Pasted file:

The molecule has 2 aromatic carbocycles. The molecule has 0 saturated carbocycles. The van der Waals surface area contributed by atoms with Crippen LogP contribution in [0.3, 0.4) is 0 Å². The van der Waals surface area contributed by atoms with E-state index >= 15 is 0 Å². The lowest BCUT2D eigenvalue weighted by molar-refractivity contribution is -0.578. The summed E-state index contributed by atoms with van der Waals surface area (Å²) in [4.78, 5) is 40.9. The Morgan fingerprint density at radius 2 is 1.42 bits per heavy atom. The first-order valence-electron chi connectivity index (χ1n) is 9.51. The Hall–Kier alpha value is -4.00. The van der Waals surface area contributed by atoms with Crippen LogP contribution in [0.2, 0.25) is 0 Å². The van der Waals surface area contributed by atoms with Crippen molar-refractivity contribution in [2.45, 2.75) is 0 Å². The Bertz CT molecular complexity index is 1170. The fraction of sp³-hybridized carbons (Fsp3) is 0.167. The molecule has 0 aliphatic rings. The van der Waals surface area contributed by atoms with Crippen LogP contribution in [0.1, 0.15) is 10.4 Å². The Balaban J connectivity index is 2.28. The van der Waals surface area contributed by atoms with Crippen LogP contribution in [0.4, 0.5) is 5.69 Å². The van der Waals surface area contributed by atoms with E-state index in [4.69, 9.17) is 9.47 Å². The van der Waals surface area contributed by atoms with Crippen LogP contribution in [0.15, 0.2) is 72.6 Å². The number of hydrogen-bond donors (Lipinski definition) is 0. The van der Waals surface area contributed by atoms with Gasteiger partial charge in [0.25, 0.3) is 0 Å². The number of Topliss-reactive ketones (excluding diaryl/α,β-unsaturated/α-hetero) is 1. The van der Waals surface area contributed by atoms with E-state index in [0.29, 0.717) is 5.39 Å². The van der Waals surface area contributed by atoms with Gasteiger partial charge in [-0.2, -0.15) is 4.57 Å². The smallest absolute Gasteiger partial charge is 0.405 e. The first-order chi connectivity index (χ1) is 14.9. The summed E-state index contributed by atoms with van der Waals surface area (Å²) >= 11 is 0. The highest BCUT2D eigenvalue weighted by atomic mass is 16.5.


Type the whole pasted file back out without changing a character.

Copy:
The molecule has 2 aromatic carbocycles. The molecule has 0 saturated carbocycles. The van der Waals surface area contributed by atoms with Crippen LogP contribution in [0.3, 0.4) is 0 Å². The van der Waals surface area contributed by atoms with E-state index >= 15 is 0 Å². The lowest BCUT2D eigenvalue weighted by molar-refractivity contribution is -0.578. The summed E-state index contributed by atoms with van der Waals surface area (Å²) in [4.78, 5) is 40.9. The Morgan fingerprint density at radius 2 is 1.42 bits per heavy atom. The first-order valence-electron chi connectivity index (χ1n) is 9.51. The Hall–Kier alpha value is -4.00. The van der Waals surface area contributed by atoms with Crippen LogP contribution in [0.2, 0.25) is 0 Å². The van der Waals surface area contributed by atoms with Crippen molar-refractivity contribution in [2.45, 2.75) is 0 Å². The Bertz CT molecular complexity index is 1170. The fraction of sp³-hybridized carbons (Fsp3) is 0.167. The molecule has 0 aliphatic rings. The van der Waals surface area contributed by atoms with Crippen LogP contribution in [0.1, 0.15) is 10.4 Å². The Balaban J connectivity index is 2.28. The van der Waals surface area contributed by atoms with Crippen LogP contribution in [0.4, 0.5) is 5.69 Å². The van der Waals surface area contributed by atoms with E-state index in [4.69, 9.17) is 9.47 Å². The van der Waals surface area contributed by atoms with Crippen LogP contribution in [0.15, 0.2) is 72.6 Å². The number of hydrogen-bond donors (Lipinski definition) is 0. The van der Waals surface area contributed by atoms with Gasteiger partial charge in [0.25, 0.3) is 0 Å². The number of Topliss-reactive ketones (excluding diaryl/α,β-unsaturated/α-hetero) is 1. The van der Waals surface area contributed by atoms with E-state index in [0.29, 0.717) is 5.39 Å². The van der Waals surface area contributed by atoms with Gasteiger partial charge in [-0.2, -0.15) is 4.57 Å². The smallest absolute Gasteiger partial charge is 0.405 e. The first-order chi connectivity index (χ1) is 14.9. The summed E-state index contributed by atoms with van der Waals surface area (Å²) >= 11 is 0. The highest BCUT2D eigenvalue weighted by atomic mass is 16.5.